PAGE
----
The punishment of Heliodorus (2 Macc 3:24-3:28)

“When Heliodorus arrived at the treasury with his bodyguard, then and there the Sovereign of spirits and of all authority caused so great a manifestation that all who had been so bold as to accompany him were astounded by the power of God. They became faint with terror. There appeared to them a magnificently caparisoned horse, with a rider of frightening mien. It rushed furiously at Heliodorus and struck at him with its front hoofs. Its rider was seen to have armor and weapons of gold. Two young men also appeared to him, remarkably strong, gloriously beautiful and splendidly dressed. They stood on each side of him and scourged him continuously, inflicting many blows on him. When he suddenly fell to the ground and deep darkness came over him, his men took him up. They put him on a stretcher and carried him away. This man who had just entered the aforesaid treasury, with a great retinue and his bodyguard, was now unable to help himself. They recognized clearly the sovereign power of God.”

When Heliodorus arrived at the Temple treasury with his bodyguards, he was met by a heavenly manifestation or apparition that showed the power of God. He became faint. Appearing to him was a horse and rider who kicked him. This golden armored rider had 2 other strong, beautifully dressed men to whip him on each side until he fell to the ground. Finally they took him away on a stretcher as he was unable to help himself. This was a show of strength of the sovereign God. To what extent they were real men or not, we do not know, but the effect was real on Heliodorus.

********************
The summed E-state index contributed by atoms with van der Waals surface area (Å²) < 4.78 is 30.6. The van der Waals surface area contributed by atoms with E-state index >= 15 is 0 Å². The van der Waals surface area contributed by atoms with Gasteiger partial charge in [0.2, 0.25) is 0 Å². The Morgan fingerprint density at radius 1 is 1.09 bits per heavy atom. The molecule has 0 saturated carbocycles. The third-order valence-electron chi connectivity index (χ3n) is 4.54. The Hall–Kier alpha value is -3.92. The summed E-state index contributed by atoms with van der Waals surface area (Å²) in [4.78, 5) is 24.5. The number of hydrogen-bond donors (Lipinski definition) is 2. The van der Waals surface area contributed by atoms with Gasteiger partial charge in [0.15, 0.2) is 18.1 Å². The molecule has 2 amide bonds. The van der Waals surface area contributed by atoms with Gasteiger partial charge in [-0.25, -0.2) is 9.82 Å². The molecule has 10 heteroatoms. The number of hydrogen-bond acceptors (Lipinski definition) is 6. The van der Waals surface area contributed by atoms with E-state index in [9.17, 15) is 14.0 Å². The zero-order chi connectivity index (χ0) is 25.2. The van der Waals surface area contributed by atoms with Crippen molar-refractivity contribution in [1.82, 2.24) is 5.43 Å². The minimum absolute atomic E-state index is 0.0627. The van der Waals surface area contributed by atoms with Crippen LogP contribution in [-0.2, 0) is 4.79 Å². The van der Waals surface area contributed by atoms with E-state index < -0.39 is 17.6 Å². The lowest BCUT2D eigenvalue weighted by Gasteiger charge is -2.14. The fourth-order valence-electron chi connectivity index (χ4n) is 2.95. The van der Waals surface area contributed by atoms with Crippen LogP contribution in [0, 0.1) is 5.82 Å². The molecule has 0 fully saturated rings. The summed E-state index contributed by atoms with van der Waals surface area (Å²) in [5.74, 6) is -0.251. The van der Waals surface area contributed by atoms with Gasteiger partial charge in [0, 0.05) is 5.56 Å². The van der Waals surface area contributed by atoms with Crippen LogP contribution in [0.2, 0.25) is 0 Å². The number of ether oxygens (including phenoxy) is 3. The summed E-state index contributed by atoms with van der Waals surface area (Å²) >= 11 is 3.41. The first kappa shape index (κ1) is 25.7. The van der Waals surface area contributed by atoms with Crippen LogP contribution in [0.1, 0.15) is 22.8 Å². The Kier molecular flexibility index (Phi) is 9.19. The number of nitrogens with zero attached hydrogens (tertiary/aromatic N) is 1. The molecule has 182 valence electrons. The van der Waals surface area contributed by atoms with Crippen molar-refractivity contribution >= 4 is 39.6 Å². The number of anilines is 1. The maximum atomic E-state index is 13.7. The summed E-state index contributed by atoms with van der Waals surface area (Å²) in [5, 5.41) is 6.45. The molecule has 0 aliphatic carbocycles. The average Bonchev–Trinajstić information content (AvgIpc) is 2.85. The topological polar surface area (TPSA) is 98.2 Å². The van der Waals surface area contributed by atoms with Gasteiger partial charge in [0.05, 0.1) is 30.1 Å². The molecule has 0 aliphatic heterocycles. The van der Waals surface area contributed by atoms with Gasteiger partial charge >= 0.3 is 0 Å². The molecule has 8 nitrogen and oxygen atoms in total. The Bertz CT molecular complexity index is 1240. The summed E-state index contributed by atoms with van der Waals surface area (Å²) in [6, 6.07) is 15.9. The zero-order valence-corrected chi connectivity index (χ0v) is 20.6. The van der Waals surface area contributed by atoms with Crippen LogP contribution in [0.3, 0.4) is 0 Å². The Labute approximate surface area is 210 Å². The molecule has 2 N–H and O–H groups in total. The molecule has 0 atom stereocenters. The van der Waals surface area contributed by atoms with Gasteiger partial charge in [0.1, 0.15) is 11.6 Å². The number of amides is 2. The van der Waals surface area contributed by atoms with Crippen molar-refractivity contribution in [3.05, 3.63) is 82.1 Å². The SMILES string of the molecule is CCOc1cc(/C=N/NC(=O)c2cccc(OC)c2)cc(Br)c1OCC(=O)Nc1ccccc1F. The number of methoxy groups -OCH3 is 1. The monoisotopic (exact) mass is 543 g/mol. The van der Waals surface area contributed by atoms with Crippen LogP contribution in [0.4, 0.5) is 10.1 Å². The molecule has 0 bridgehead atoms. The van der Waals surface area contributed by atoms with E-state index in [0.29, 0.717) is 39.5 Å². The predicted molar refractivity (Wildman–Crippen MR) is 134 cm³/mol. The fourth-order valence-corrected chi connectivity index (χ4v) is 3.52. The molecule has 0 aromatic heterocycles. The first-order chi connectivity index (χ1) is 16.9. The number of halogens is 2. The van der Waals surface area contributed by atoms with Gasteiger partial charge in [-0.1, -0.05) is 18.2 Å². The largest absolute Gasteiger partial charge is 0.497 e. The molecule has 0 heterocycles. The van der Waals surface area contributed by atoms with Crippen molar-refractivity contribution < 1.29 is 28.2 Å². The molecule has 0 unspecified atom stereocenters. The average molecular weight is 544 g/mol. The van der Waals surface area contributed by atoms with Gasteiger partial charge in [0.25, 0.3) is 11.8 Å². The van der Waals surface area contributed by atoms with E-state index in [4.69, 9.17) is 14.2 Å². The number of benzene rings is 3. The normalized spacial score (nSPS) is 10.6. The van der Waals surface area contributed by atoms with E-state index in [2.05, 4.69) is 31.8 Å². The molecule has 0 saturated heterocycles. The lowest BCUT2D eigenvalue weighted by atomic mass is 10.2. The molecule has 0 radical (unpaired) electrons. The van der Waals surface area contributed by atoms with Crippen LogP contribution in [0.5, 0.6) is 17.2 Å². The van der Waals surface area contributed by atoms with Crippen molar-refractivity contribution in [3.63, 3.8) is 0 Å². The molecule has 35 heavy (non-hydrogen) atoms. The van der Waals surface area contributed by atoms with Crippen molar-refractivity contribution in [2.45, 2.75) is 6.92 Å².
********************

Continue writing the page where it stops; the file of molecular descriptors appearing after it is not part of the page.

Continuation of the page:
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The death bed repentance of King Antiochus (1 Macc 6:8-6:13)

“When King Antiochus king heard this news, he was astounded and badly shaken. He took to his bed. He became sick from grief because things had not turned out for him as he had planned. He lay there for many days because deep disappointment continually gripped him. He concluded that he was dying. So he called all his friends. He said to them.

‘Sleep has departed from my eyes.

I am downhearted with worry.

I said to myself.

‘To what distress I have come!

Into what a great flood I now am plunged!

For I was kind and beloved in my power.’

But now I remember the wrong I did in Jerusalem.

I seized all her vessels of silver and gold.

I sent to destroy the inhabitants of Judah without good reason.

I know that it is because of this

That these misfortunes have come upon me.

Here I am perishing of bitter disappointment in a strange land.’”

King Antiochus IV was astonished and shaken by the news that he heard about Judah. In quite a melodramatic way, he took to his bed because things had not turned out the way that he had planned them. He was very despondent. Thinking that he was dying, he called his friends. He tried to clear his soul with a confession to his friends. He could no longer sleep because he was so worried. He was in great distress that he himself had caused. He had been a kind and beloved king, until he went to Jerusalem. There he took the silver and gold vessels and destroyed the people of Jerusalem for no reason. He believed that all his misfortunes stemmed from that incident. Now he was going to die disappointed in a strange land, Persia.